If a man named Christian takes a job with Catholic cemeteries, you would expect he’d have a storied and lengthy career.
Mark A. Christian, 65, executive director of Catholic Cemeteries for the Diocese of Wilmington, steps into retirement at the end of June after 44 years.
When he says he’s done every job at the place, he isn’t exaggerating. He was a seminarian for the diocese when he began a seasonal job cutting grass. After leaving the seminary, he began working full-time as a field worker and never looked back.
“There is no job in the cemetery that I have not personally done myself,” Christian said.
An Elsmere kid raised in Corpus Christi parish, Christian remembers his mentors, both well-known and those who flew under the radar. He credits Msgr. Joseph Rebman, recently retired director of Catholic Cemeteries in the diocese, as well as the late John Merlini, Christian’s predecessor. He also remembers the blue collar guys, many with close ethnic ties who knew the meaning of earning a dollar for hard work. Christian remembers local men like backhoe operator Carl Koekkoek and Joe Facciolo, a mechanic.
“If I kept my nose clean, I’d be running the place some day,” Christian said Koekkoek told him.
“I worked my way up, from general maintenance to assistant superintendent to superintendent to executive director,” Christian said.
“I’ve enjoyed every facet of my career. There’s some days where the heat and the snow and the bitter cold would get you down, but all in all I’ve enjoyed everything I’ve done.”
Working in the burial business can wear you down, but Christian has mostly had an upbeat approach to his job.
“Since I’ve lost my parents and my brother, it’s taken on a new significance, but I’ve always had a great respect for what we do.”
“I think it was God’s way of getting me into a ministry where I could help people who are hurting. It’s an amazing parallel in my mind.”
He describes Msgr. Rebman as “a genius” and said he was a significant influence on his career. Both Christian and Msgr. Rebman have held roles with the national conference of Catholic cemeteries. Christian was a board member and past president. He is a founding member of the volunteer Delaware cemetery association and Delaware cemetery board.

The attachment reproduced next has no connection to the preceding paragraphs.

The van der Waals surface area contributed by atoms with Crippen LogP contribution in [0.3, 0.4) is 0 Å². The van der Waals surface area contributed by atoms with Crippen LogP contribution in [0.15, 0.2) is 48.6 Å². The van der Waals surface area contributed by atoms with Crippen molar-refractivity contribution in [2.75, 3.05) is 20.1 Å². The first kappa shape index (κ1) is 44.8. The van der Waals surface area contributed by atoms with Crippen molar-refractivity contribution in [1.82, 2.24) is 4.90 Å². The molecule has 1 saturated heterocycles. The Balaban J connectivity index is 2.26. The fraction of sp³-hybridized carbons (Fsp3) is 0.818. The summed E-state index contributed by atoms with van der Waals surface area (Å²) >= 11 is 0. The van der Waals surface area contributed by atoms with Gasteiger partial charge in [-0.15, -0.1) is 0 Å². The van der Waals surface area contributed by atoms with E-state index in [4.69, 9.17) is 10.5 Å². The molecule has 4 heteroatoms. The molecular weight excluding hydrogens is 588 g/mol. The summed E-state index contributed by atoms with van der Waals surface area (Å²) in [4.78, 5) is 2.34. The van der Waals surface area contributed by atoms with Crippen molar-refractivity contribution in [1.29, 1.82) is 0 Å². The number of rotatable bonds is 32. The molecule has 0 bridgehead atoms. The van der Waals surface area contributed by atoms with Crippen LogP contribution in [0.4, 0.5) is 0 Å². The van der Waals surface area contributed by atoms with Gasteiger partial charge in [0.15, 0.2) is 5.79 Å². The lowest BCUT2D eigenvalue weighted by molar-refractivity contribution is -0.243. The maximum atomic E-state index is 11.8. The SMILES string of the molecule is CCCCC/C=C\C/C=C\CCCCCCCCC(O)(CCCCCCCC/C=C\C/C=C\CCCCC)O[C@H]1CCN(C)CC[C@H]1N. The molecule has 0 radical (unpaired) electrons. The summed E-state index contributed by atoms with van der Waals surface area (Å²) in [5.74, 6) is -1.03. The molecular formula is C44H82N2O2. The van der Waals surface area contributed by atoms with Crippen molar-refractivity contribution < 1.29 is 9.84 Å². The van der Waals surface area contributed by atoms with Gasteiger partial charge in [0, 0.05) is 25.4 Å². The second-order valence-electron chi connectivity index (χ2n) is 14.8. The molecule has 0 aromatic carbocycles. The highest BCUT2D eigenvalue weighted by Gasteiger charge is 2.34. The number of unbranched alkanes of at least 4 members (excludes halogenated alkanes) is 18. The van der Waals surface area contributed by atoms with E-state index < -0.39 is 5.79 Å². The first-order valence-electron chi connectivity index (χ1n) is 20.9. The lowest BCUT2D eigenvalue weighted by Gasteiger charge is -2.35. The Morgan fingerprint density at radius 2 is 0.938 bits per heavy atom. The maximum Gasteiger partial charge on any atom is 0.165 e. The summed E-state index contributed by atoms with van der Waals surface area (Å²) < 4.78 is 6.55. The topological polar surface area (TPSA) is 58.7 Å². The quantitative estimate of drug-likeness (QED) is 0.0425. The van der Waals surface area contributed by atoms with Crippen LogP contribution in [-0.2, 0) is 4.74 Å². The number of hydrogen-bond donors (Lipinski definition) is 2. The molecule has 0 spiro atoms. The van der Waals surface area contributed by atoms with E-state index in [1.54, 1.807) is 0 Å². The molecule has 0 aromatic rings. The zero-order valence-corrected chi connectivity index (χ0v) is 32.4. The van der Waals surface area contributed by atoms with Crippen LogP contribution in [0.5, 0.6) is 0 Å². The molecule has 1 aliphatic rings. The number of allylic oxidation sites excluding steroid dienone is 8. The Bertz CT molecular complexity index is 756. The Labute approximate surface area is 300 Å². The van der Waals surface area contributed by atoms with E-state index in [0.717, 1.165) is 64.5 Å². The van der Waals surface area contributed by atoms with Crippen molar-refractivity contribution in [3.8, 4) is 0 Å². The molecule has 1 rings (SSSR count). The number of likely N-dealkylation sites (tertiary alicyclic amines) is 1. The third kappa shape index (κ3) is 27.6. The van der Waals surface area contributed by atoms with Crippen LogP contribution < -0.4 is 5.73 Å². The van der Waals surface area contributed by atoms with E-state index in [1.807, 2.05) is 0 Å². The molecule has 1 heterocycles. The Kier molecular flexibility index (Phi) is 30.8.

“I’m pretty proud of that, the ministry is beyond just what I did for the diocese.”
He became an adult education student and graduated from then-Neumann College when he was 33-years-old.
“That’s part of the mentorship of Msgr. Rebman. He wanted me to go to night school.”
Christian also gives credit to former vicar general Msgr. Thomas Cini. He said he was most challenged in a good way by Bishop Michael Saltarelli.
“He was a builder. He wanted to expand cemeteries to the southern part of the diocese. He was a strong advocate for cemeteries.”
Christian has enjoyed his work, but admits it can sometimes be heartbreaking.
“I once buried an infant on Christmas Eve with no family present. With COVID, I’ve seen people lose both parents and not be able to be with them when they pass.”
Other tragedies include young people dying in auto accidents, which he says in the 1980s and ‘90s seemed to happen in succession every year. Christian wonders if those tragic incidents have become fewer as driving safety has become more prevalent.
“That’s heartbreaking,” he said of fatal wrecks involving young people. “The families never recover from that.”
Christian has worked under four bishops in his career. He’s scheduled to retire before the July 13 installation of Bishop-elect William Koenig, the 10th bishop of Wilmington.
He’s had a fair number of challenges. He was one of five cemetery employees who tested positive for COVID despite taking every precaution.
“I was sick. I couldn’t breathe.”
He recovered and was able to go back to work.
A single man, Christian said he’s looking forward to doing some traveling in his retirement and working on home improvement projects. Maybe take up some fishing. He also expects to work on a capital campaign for the Little Sisters of the Poor at Jeanne Jugan Residence in Newark.
“I’m going to enjoy life.”
“Working these past 44 years has been interesting, and some days have been adventures,” he said. “My moving on is an opportunity for someone else to have a turn.”